The Annis Crew - 103 Squadron  
 

 

The Annis Crew, Ground Crew and Station Commander pose with first Lancaster to complete 50 operations.

Lancaster W4364  103 Squadron, Elsham Wolds, Lincs. August 23, 1943

 

Jack Birbeck, the Bomb Aimer for the Annis crew and later to survive as a POW recounts the story behind this particular photo;

“This was the first Lancaster in Bomber Command to achieve 50 operations with a number of different crews. The 50th trip was on Monday,23rd August 1943 to Berlin. The crew had just started to board the aircraft when there was a shout to get out quick and when we did we saw that the Lanc.in  the next dispersal was on fire and we took shelter. After a few minutes it blew up and the airfield was covered in smoke. We thought operations would be cancelled but the C.O. thought otherwise and we took off about an hour late and I think we were about last over the target and consequently had a rough time, getting coned in searchlights etc.However we survived and returned to base unaware of our landmark trip until next day when we were ordered to report to flights for this photo. Martin Middle brook told Cliff(Cliff Annis the pilot) and me that the C.O.would be keen to get us away so as to complete the record.”

On Platform:

Station Commander Group Captain Dickens, rivet gun in hand, fixing a dummy D.F.C. to the aircraft nose.

Back Row: - The Ground Crew.

Front Row: - The Aircrew, Left to Right

 On the 27/28th of August 1943, Lancaster I W4364 PM-D departed Elsham Wolds at 2131hrs for an operation to bomb Nuremberg. After being shot down by a night-fighter, it crashed at Durrnbuch,4km SSE of Emskirchen. Four of the seven men aboard were killed.

The crew consisted of;

Name Service Trade Hometown Age
W/O Clifford Annis - POW RAFVR Pilot - -
Sgt Norman Turrell - POW RAFVR Flight Engineer - -
Sgt John McLeod Renwick  RCAF Navigator - -
P/O Jack Birbeck - POW RAFVR Bomb Aimer - -
Sgt Samuel Macdonald  RAFVR Wireless Air Gunner Dumfries, Scotland 22
Sgt Cyril Edwards  RAFVR Air Gunner Hove ,Sussex 22
Sgt John Oldershaw  RAFVR Air Gunner Askern,Yorkshire 33

Pilot Officer Jack Birbeck, who also went to school with W/O Annis, recounts of this last mission;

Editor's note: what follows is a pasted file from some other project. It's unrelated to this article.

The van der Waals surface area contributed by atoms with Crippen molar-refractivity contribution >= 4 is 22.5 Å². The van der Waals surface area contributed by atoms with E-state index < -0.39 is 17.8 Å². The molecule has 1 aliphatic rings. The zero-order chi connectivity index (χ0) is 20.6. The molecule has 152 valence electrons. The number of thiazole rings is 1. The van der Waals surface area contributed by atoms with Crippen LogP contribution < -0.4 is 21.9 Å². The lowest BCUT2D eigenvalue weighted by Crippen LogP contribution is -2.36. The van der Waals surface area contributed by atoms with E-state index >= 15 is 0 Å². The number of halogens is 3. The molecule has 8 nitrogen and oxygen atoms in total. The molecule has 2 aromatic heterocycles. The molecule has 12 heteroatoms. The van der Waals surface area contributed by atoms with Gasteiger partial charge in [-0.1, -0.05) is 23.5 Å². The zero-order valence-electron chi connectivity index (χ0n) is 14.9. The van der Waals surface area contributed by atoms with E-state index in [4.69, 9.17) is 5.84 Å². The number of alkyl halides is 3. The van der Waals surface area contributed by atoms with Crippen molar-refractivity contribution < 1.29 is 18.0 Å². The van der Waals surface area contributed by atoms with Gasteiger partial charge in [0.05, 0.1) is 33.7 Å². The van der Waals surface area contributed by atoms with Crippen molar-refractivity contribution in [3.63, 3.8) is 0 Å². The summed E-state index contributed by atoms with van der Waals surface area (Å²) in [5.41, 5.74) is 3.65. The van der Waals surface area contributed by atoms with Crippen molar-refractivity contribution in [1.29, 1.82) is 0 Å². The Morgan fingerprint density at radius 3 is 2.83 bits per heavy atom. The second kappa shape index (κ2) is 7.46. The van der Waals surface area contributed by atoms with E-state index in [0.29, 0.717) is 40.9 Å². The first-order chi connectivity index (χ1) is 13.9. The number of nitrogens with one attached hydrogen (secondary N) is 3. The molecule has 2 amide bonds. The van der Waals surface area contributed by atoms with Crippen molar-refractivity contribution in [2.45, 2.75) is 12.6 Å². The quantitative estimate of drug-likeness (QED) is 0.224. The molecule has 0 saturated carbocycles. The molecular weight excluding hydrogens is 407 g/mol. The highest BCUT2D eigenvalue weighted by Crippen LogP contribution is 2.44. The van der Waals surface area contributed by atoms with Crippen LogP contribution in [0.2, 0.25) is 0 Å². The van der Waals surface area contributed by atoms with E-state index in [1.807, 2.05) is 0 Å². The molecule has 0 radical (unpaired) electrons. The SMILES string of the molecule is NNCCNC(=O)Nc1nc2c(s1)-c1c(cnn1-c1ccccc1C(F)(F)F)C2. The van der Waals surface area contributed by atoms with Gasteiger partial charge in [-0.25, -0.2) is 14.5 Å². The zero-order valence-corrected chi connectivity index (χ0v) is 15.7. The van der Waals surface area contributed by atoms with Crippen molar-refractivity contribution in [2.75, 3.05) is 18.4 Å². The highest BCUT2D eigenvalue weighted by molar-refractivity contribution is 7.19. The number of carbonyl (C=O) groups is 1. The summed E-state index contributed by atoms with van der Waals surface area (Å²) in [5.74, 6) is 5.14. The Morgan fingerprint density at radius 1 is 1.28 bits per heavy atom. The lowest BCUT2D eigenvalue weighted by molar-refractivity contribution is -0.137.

After we had set off, we realised one engine was lacking power and we had great difficulty in gaining operational height. We didn’t turn back for several reasons, turning back was frowned upon and we had returned early a few nights previously for the same reason and the operation wouldn’t count and we were due to get a new aircraft the next day.

 The flight was uneventful until we turned on the last leg and the run up to the target, when we were attacked by a night-fighter. He set the port outer engine on fire and probably killed the rear gunner. Cliff and the Flight Engineer between them put out the fire and Cliff disabled the damaged engine. We had lost considerable height but now continued the bombing run on 3 engines. Immediately after I had dropped the bombs we were attacked again. This time the whole of the port wing was set on fire and Cliff lost control and gave the order to “abandon aircraft”.

 I was lying on the front escape hatch and according to the drill had to go out first. As my parachute opened, I saw the aircraft falling away in flames. I was picked up by the German Home Guard some 7 hours later, marched into a nearby village and locked in the attic of a farmhouse. About mid day, the same people moved me to what I thought was the village pub, and lying on his back, with his parachute used as a pillow, was Cliff, our pilot. He was obviously in great pain, drifting in and out of consciousness and appeared to have bullet wounds in his throat and foot. At one end of the room was a man sitting at a table with a shotgun. Various people kept coming into the doorway to look at us. I was very concerned to get a doctor to Cliff and  eventually a schoolboy appeared who could speak French and I asked him to request a doctor for Cliff. When he relayed this to the man, who appeared to be in charge, this man nearly exploded, saying they were too busy attending to their injured in Nuremberg to attend to “Terror fleigers”. Eventually a there was a stir and someone said “Herr Doktor”. A little old man with a Gladstone bag pushed his way through, knelt by Cliff, seized his battle dress blouse and pulled him upright. Cliff screamed in pain. The doctor let him go, shrugged his shoulders and left. I was with Cliff for another 2 to 3 hours and did what I could to comfort him but most of the time he was unconscious. In the late afternoon 2 Army officers appeared and took me away in a car. In the car they had our Flight Engineer but we didn’t exchange any signs of recognition didn’t see Cliff again until after the war, back in Boston,Lincs”

The bodies of the 4 dead crew were transferred from Durrnbuch to the Durnbach War Cemetery after cessation of hostilities.

W/O Annis sustained serious back injuries and after hospitalisation, was re-patriated in September 1944.

  Photo courtesy of Victoria Oliver (granddaughter of W/O Annis), special thanks to Jack Birbeck,  research by Linda Ibrom.